Smart but Struggling: It Just Doesn’t Make Sense!
Recently, we have had parent after parent calling and saying virtually the same thing:
“My child is bright. He’s a good kid and wants to do well, but he’s struggling in school. He doesn’t qualify for help but he tests below state standards. How can this be?”
What most people don’t know is that about 30% of the children in school today have some degree of difficulty with reading or learning. In spite of caring teachers, supportive parents, good intelligence, and motivation, many students experience academic frustrations as a result of weak or inefficient underlying reading and/or learning skills.
If a child doesn’t qualify for special help at school, does it mean there’s not a problem? Only about 5-9% of children are formally diagnosed with learning disabilities, so that leaves roughly 7 million students who struggle but don’t qualify for help.
What does it look like for these kids?
Aaron was a very bright high school senior who wanted to go into pre-med in college. He was at the top of his class in physics and chemistry, but close to failing English and History. He had such weak auditory processing skills that listening in class was exhausting. His teachers reported that he often fell asleep during lectures. Aaron’s poor auditory processing also affected a key skill for sounding out unfamiliar words when reading. He could read, but not well, so he often failed to complete reading-related homework assignments. Because he could do well in some areas, people often misunderstood and thought that he was not trying hard or not motivated.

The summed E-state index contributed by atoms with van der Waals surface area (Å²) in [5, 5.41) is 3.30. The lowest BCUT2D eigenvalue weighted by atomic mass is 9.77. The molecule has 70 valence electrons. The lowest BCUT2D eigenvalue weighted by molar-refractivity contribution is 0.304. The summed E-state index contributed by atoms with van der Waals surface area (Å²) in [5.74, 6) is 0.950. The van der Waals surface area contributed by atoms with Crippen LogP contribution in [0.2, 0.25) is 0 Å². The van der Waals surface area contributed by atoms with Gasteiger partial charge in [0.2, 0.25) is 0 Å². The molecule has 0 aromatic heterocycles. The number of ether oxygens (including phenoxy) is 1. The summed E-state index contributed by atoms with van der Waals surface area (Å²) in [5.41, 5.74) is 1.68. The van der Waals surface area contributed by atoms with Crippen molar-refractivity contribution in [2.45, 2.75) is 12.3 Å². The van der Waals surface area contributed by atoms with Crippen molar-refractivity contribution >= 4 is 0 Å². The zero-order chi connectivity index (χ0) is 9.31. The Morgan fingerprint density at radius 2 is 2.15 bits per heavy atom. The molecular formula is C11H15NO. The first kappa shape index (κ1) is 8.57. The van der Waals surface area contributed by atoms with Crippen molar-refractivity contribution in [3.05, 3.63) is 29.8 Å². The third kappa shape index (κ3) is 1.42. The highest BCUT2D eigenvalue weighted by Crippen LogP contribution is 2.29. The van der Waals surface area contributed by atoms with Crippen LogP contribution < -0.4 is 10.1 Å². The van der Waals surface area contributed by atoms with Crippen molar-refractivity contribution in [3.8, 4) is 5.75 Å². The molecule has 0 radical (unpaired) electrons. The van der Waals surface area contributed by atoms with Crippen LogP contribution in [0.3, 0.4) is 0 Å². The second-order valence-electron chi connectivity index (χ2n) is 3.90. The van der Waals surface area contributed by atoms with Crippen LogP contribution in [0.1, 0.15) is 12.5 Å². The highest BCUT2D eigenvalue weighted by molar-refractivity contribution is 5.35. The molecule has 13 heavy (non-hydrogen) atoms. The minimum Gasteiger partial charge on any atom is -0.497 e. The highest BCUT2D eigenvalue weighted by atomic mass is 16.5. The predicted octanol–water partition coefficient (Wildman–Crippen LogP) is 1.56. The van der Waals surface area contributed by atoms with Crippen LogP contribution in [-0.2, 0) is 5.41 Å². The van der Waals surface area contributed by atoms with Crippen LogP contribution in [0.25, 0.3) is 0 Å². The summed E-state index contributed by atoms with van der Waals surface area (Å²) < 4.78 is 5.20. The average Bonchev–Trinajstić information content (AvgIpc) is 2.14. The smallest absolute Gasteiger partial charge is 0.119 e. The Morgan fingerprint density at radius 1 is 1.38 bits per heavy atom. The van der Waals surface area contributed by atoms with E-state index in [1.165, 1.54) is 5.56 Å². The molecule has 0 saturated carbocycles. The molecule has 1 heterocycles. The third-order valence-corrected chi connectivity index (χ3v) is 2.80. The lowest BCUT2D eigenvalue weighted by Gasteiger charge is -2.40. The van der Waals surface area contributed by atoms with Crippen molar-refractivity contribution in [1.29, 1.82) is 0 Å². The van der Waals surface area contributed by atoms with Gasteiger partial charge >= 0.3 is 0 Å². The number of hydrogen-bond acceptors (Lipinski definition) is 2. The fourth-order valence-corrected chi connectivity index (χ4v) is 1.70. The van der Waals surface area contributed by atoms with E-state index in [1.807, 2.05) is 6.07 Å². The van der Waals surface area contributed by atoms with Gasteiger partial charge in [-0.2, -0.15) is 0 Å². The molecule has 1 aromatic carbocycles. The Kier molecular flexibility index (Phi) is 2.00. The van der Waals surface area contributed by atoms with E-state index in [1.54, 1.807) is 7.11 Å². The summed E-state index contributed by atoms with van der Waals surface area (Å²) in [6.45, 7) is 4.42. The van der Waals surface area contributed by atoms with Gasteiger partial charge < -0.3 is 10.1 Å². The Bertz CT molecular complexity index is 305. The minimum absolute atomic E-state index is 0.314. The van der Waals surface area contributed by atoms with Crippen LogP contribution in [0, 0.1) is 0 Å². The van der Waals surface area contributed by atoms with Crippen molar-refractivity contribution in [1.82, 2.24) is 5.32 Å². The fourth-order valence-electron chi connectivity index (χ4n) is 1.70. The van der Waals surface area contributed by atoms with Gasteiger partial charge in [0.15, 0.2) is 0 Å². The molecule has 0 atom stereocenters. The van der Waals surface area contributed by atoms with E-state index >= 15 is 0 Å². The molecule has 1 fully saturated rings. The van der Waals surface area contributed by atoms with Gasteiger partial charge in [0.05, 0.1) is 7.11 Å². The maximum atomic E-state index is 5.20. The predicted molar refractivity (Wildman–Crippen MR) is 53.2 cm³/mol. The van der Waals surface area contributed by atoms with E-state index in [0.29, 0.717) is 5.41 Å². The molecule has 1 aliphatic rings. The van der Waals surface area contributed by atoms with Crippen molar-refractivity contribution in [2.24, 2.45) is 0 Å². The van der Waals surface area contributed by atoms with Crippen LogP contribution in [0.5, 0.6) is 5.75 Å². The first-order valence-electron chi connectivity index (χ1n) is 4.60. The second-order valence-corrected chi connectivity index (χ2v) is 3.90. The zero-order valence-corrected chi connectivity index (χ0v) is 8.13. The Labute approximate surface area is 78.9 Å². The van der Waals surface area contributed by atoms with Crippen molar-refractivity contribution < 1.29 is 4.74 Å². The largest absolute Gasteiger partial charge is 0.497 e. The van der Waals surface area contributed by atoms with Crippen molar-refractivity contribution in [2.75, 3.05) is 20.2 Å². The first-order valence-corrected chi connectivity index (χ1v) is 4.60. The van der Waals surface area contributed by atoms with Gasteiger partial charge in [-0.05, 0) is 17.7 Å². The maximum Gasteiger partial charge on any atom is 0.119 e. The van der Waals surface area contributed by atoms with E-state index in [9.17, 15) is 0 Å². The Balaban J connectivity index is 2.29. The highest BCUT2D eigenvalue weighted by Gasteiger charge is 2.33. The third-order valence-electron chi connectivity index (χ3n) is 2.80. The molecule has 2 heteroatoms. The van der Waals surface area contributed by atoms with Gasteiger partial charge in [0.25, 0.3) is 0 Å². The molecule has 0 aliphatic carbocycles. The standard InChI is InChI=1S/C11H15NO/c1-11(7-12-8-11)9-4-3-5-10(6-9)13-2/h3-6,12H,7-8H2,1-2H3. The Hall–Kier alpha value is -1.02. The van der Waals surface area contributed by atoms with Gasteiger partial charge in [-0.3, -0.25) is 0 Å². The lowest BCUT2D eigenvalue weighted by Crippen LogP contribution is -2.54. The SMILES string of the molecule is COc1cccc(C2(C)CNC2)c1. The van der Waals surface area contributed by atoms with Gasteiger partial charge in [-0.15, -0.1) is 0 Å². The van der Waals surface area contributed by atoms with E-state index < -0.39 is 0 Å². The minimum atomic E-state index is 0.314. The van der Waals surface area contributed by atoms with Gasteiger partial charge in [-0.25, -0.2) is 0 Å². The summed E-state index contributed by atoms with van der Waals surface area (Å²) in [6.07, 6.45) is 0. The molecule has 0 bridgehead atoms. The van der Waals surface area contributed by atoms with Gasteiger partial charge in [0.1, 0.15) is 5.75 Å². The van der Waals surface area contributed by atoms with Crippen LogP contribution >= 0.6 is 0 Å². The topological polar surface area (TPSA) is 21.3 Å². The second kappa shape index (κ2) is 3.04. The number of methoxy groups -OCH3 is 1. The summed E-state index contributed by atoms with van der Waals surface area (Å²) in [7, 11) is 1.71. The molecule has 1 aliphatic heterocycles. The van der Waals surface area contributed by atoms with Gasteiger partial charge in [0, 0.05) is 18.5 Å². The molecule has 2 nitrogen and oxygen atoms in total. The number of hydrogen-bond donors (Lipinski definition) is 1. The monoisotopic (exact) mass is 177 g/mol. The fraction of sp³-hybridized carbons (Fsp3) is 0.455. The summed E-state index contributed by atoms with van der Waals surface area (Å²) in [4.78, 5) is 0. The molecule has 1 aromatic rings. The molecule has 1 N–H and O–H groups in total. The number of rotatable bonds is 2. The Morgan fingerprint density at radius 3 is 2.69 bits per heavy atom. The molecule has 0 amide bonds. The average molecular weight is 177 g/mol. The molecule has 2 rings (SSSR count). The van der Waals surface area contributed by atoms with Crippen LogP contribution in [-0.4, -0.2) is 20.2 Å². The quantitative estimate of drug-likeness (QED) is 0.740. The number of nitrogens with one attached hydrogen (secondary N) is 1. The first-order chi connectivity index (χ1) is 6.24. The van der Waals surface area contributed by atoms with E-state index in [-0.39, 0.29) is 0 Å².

Mark, at 12 years old, was outgoing, friendly, and confident—that is until it came to school. Mark was a terrific athlete and built fantastic Lego structures. He got As in math except for word problems but was beginning to fall behind in his other classes. Mark was a very poor reader. He’d been able to compensate pretty well up until 7th grade, but the reading and writing demands in junior high were becoming too much to keep up with or talk his way out of.
Kelsey could read well but struggled to completely comprehend what she read so her test scores were inconsistent, making it look like she wasn’t studying. Her biggest challenge was with math, which made very little sense to her and caused her a great deal of anxiety.
How can my bright child have so much trouble in some areas?
When smart children and teens struggle in school it is perplexing and frustrating to all involved. They often excel in some areas, but do very poorly in others.
- Sam knows all the baseball stats but can’t memorize his math facts.
- Keely is a smart and savvy soccer player but gets poor grades on tests.
- Casey is witty and clever, but can’t follow 3 directions.
- Michael excels in math but reads slowly and laboriously.
- Justin can focus on video games for hours, but gets distracted immediately when reading or writing.
Comfortable, easy learning requires strong underlying learning skills. These include such things as:
- Body and attention awareness and control
- Auditory and visual processing (how the brain perceives and thinks about things we see and hear)